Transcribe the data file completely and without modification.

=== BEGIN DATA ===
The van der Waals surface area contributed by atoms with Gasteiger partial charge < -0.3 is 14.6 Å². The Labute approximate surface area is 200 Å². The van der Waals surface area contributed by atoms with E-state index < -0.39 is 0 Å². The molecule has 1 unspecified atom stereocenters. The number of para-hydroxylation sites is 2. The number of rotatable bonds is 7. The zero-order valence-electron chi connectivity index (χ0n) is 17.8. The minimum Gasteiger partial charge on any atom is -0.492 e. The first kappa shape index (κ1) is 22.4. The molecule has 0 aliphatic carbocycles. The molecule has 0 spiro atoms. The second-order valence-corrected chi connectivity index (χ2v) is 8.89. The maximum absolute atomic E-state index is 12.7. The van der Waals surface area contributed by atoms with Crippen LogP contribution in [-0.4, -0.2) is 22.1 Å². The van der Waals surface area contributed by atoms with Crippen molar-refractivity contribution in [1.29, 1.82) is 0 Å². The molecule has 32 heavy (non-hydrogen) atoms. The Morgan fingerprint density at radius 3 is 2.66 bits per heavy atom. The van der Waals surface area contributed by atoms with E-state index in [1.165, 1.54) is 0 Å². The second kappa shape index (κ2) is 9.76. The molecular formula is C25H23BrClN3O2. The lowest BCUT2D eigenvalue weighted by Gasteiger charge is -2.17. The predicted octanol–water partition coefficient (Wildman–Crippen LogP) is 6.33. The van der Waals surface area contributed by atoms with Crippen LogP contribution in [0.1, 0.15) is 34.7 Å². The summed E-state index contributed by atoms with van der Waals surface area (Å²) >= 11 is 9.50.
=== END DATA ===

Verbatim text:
The van der Waals surface area contributed by atoms with Gasteiger partial charge < -0.3 is 14.6 Å². The Labute approximate surface area is 200 Å². The van der Waals surface area contributed by atoms with E-state index < -0.39 is 0 Å². The molecule has 1 unspecified atom stereocenters. The number of para-hydroxylation sites is 2. The number of rotatable bonds is 7. The zero-order valence-electron chi connectivity index (χ0n) is 17.8. The minimum Gasteiger partial charge on any atom is -0.492 e. The first kappa shape index (κ1) is 22.4. The molecule has 0 aliphatic carbocycles. The molecule has 0 spiro atoms. The second-order valence-corrected chi connectivity index (χ2v) is 8.89. The maximum absolute atomic E-state index is 12.7. The van der Waals surface area contributed by atoms with Crippen LogP contribution in [-0.4, -0.2) is 22.1 Å². The van der Waals surface area contributed by atoms with Crippen molar-refractivity contribution in [1.29, 1.82) is 0 Å². The molecule has 32 heavy (non-hydrogen) atoms. The Morgan fingerprint density at radius 3 is 2.66 bits per heavy atom. The van der Waals surface area contributed by atoms with E-state index in [1.165, 1.54) is 0 Å². The second kappa shape index (κ2) is 9.76. The molecular formula is C25H23BrClN3O2. The lowest BCUT2D eigenvalue weighted by Gasteiger charge is -2.17. The predicted octanol–water partition coefficient (Wildman–Crippen LogP) is 6.33. The van der Waals surface area contributed by atoms with Crippen LogP contribution in [0.1, 0.15) is 34.7 Å². The summed E-state index contributed by atoms with van der Waals surface area (Å²) >= 11 is 9.50.